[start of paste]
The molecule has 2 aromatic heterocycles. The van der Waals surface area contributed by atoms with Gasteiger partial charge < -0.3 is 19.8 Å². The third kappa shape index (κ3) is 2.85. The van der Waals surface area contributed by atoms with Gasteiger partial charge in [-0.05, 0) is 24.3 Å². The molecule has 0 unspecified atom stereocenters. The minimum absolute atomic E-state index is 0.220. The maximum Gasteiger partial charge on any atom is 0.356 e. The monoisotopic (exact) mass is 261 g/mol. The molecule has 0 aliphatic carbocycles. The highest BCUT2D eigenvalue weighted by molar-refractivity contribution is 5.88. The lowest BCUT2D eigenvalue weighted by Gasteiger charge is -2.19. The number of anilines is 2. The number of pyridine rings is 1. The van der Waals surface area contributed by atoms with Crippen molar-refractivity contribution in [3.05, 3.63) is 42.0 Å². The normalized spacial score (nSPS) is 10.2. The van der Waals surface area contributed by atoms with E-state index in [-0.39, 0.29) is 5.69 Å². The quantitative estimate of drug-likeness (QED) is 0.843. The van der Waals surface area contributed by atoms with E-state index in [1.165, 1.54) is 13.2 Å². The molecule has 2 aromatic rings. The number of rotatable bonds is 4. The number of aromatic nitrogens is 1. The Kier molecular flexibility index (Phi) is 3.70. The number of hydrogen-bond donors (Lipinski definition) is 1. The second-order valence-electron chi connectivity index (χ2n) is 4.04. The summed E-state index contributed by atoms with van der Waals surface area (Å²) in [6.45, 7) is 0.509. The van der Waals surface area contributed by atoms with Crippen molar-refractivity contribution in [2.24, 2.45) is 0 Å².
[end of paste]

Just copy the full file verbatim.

The molecule has 2 aromatic heterocycles. The van der Waals surface area contributed by atoms with Gasteiger partial charge < -0.3 is 19.8 Å². The third kappa shape index (κ3) is 2.85. The van der Waals surface area contributed by atoms with Gasteiger partial charge in [-0.05, 0) is 24.3 Å². The molecule has 0 unspecified atom stereocenters. The minimum absolute atomic E-state index is 0.220. The maximum Gasteiger partial charge on any atom is 0.356 e. The monoisotopic (exact) mass is 261 g/mol. The molecule has 0 aliphatic carbocycles. The highest BCUT2D eigenvalue weighted by molar-refractivity contribution is 5.88. The lowest BCUT2D eigenvalue weighted by Gasteiger charge is -2.19. The number of anilines is 2. The number of pyridine rings is 1. The van der Waals surface area contributed by atoms with Crippen molar-refractivity contribution in [3.05, 3.63) is 42.0 Å². The normalized spacial score (nSPS) is 10.2. The van der Waals surface area contributed by atoms with E-state index in [-0.39, 0.29) is 5.69 Å². The quantitative estimate of drug-likeness (QED) is 0.843. The van der Waals surface area contributed by atoms with E-state index in [1.165, 1.54) is 13.2 Å². The molecule has 2 aromatic rings. The number of rotatable bonds is 4. The number of aromatic nitrogens is 1. The Kier molecular flexibility index (Phi) is 3.70. The number of hydrogen-bond donors (Lipinski definition) is 1. The second-order valence-electron chi connectivity index (χ2n) is 4.04. The summed E-state index contributed by atoms with van der Waals surface area (Å²) in [6.45, 7) is 0.509. The van der Waals surface area contributed by atoms with Crippen molar-refractivity contribution in [2.24, 2.45) is 0 Å².